The Indians left a pair in the eighth against Codi Heuer. Ramirez reached on an error by Madrigal at second with two outs and moved to second on a walk by Santana, but Reyes struck out looking for the hat trick on a slider on the inner third.
Brad Hand, whose season has not gotten the credit it has deserved, set down the bottom third of the White Sox lineup in order to preserve the tie. He was rewarded with his second win of the season as the pitcher of record on the Luplow blast.
The Indians could not have asked for much more from Bieber as he put the exclamation mark on an incredible 2020 regular season, one that will most likely result in the Indians’ sixth Cy Young award coming to the city of Cleveland. He lasted just five innings in his postseason tune-up, exiting with a high pitch count (98) after striking out ten of the 15 outs recorded. He allowed an unearned run on two hits while walking three.
“I’d say early in that first inning we recognized as a battery and a coaching staff that they were going to sit offspeed and look for, probably most notably, my curveball, and then slider and cutter, just trying to see pitches as long as possible,” said Bieber. “We were able to recognize that relatively quickly. I say it every outing but props to Roberto [Perez]. The guy is unbelievable, and our support staff around us, Ruben [Niebla], Carl [Willis], just so many names that are able to help us during the game to make adjustments.”
Bieber’s final stats for the season include an 8-1 record, a 1.63 ERA, a .167 batting average against, and a 0.87 WHIP with 122 strikeouts and 21 walks in 77 1/3 innings of work. He leads the Majors in strikeouts (by plenty), wins, and ERA; is third in innings pitched and WHIP; and is fifth in batting average against. He struck out ten batters or more in eight of his 12 outings.
“I’m impressed at how these guys have done with the pitching and keeping us in the game against this team that is very strong offensively,” said Indians interim manager Sandy Alomar Jr. “I know Bieber felt like he was a little too strong today. He had problems commanding the breaking ball early in the game. He tried to slow himself down a little bit. He still managed to go there five and give us a chance and he didn’t give up an earned run. Guy’s a fighter.”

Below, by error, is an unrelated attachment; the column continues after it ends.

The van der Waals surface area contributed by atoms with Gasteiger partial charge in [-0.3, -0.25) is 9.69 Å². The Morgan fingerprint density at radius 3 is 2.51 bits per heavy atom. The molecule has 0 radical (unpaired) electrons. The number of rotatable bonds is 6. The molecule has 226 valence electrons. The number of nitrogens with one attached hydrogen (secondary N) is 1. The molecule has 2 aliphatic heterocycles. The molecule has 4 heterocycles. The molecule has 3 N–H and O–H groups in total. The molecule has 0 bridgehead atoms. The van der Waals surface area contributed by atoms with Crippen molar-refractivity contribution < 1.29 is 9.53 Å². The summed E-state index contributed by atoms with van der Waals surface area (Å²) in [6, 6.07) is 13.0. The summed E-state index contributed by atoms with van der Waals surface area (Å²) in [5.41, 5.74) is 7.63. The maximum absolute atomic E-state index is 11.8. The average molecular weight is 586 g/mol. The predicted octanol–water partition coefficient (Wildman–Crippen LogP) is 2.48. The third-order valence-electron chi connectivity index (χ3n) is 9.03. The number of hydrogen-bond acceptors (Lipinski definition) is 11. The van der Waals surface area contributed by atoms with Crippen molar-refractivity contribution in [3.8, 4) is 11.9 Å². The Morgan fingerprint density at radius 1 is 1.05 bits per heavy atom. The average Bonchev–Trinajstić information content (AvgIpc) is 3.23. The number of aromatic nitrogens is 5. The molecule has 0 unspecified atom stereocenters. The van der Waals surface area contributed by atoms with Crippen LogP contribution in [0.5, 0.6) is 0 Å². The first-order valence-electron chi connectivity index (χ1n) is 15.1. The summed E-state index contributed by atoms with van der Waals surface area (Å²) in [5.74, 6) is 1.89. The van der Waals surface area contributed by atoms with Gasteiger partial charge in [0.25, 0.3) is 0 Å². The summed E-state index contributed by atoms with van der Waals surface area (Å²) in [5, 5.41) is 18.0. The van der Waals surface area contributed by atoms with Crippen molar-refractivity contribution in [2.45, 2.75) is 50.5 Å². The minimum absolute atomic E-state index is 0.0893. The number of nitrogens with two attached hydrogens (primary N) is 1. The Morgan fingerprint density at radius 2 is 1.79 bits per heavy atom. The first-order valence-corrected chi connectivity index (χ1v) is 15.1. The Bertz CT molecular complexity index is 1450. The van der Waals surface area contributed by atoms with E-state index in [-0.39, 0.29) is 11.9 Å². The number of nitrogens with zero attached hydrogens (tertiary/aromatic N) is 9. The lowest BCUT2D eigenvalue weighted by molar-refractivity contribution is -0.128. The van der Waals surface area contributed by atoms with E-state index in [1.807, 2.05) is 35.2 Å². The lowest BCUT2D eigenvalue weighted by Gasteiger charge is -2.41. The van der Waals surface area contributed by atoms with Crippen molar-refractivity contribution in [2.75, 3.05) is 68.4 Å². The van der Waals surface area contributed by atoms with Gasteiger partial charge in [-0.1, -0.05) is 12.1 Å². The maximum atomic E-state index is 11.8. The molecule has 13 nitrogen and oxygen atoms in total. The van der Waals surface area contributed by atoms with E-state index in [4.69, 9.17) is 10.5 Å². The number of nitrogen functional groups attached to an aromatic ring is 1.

Not discussed enough, Bieber has a realistic shot at winning Major League Baseball’s “Pitcher’s Triple Crown”, recognized when a pitcher leads or is tied for the lead in wins, ERA, and strikeouts. It has been nine years since a pitcher has accomplished the feat, when Los Angeles’ Clayton Kershaw and Detroit’s Justin Verlander led their respective leagues in those stats in 2011. Thirty-eight league pitching triple crowns have been won, while the overall MLB Pitching Triple Crown has been achieved just a dozen times, with Minnesota’s Johan Santana the last to do it in 2006.
Giolito threw a season-high 119 pitches in what seems like a curious decision by manager Rick Renteria, even with both Bieber and Giolito having an extra day off before the start of the playoffs on Tuesday. The White Sox ace was charged with a pair of runs on four hits, walking three and striking out eleven in six innings of work.
Offense was at a premium for both clubs. The Indians had five hits and four walks, with Santana responsible for three of those nine times on base with a double, a homer, and a walk. Cleveland left six on base, while three different hitters (Reyes, Naquin, and Luplow) struck out three times.
The White Sox mustered four hits off of Indians pitching and three walks, all by Bieber. Moncada hit a triple and drew a walk. Anderson and Abreu were both held hitless, although the latter had a walk and a sacrifice fly. McCann earned the golden sombrero with four strikeouts, while Robert and Adam Engel each struck out three times. Chicago was 0-for-5 with runners in scoring position while stranding seven.
Thursday will be another playoff preview as a pair of solid starters square off from the Progressive Field mound. Right-hander Zach Plesac (4-2, 1.85 ERA) will be the first to the bump for the Tribe, looking to wrap up an impressive second big league season overall. Left-hander Dallas Keuchel (6-2, 2.04 ERA) will make his first appearance against the Indians this season in a game that has some major implications for the AL playoff bracket.
First pitch of the regular season series finale between the Indians and White Sox is set for 6:10 PM ET Thursday.
Photo: AP Photo/Tony Dejak